Family Jars

Worse than all others is the couple who nag and wrangle and jar all day long, whether alone or in company. One is for ever in opposition to the other, and, without the slightest regard for consistency, contradicts everything the other says. Such a home as this must be of the order described by the Bishop of London as "hell upon earth." Fortunately, his lordship was able to add that he had seen some English homes that were a foretaste of heaven, where love, joy, peace, and calm made a serene atmosphere.

Some people are quarrelsome by nature, and when two of the kind are life partners, the results are disastrous. It was of Walter Savage Landor that his own brother remarked "he is seldom out of a passion or a sulky fit, excepting at dinner, when he is more boisterous and good-humoured than ever." This was not at all the sort of man to marry a woman much younger than himself, who never thought a conversation complete without a quarrel, " never realised that more can be said in one minute than can be forgotten in a lifetime." This couple, as may be imagined, parted after some years of wedded unhappiness. She might have been quite happy with a man of her own age, or a man of any age with sufficient sense of justice to blame himself and not his wife when he lost his keys, his purse, his handkerchief.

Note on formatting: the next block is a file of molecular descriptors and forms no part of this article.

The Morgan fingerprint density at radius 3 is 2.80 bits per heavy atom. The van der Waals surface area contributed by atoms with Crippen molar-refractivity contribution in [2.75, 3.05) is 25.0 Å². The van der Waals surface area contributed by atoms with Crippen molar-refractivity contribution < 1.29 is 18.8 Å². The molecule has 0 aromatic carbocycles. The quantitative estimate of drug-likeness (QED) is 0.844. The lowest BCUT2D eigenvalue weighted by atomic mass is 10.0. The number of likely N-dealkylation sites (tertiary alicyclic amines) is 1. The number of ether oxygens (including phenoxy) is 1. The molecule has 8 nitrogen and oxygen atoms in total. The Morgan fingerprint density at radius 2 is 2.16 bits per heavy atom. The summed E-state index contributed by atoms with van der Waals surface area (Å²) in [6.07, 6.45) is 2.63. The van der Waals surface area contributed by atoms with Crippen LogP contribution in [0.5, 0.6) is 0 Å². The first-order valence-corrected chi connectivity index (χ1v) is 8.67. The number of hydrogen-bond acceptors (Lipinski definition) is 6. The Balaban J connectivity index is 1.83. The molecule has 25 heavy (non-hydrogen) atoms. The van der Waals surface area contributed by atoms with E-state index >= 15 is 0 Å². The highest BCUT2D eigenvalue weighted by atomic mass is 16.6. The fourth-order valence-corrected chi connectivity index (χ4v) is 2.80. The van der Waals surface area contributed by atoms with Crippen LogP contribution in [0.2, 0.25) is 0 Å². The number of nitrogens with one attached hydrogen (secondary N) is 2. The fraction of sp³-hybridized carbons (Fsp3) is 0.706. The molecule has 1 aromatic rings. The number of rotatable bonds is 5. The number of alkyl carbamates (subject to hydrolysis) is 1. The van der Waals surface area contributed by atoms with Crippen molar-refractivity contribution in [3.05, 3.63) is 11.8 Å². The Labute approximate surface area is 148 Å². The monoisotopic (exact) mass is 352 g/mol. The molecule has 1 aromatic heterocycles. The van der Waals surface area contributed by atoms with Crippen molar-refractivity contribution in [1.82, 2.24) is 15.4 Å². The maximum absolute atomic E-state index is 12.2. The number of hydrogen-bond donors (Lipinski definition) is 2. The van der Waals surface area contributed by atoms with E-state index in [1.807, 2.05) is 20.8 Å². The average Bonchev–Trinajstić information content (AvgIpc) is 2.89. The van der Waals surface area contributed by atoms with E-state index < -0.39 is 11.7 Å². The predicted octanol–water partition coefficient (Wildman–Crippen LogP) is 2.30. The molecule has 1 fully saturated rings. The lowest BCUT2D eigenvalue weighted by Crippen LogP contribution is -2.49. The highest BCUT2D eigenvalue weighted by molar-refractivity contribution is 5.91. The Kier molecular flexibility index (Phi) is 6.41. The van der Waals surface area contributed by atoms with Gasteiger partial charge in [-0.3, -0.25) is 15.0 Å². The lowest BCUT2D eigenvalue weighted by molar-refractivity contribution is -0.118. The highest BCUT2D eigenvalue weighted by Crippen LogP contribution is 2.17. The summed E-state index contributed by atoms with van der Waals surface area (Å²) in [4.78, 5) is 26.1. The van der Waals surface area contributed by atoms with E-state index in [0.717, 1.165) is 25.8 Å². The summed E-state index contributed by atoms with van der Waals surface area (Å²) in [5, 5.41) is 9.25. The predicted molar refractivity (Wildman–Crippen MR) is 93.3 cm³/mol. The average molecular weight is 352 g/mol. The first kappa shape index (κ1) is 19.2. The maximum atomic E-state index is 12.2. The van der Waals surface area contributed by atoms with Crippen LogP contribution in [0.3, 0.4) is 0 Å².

Byron, as we all know. was perpetually at war with his wife. In thinking of him and of the Carlyles, one wonders if it is true, as some great man once said, that " geniuses should be forbidden to marry." On the other hand, we have the example of Disraeli, who never quarrelled with his wife, who was so many years older than himself. As for Dr. Johnson, he also married a widow twenty years older than himself. The couple fell out on their way to church, but lived in a harmony, if not complete yet nearly so for the rest of their days. As proof of this, it is recorded that when he was thirty-one and his wife fifty-one, he addressed her in a letter as " My dear girl," and "My charming love." Speaking of her to Mrs. Thrale, he had nothing to complain of but her " particular reverence for cleanliness," a characteristic that many a man has found inconvenient. The god of cleanliness is an exacting deity !

A Forbidden Topic

One of the sources of dissension between husband and wife is the constant complaint of the latter about her difficulties with the servants. Charles Kingsley, on his marriage, made an excellent rule that all discussions relating to servants and domestic routine were to be finished by ten o'clock in the morning, and never referred to during the day. What a relief this would be to many and many a harassed husband, who is weary of hearing the disparaging and perpetual fault-finding of his wife about her servants, her tradesmen, her dressmaker, and her tailor.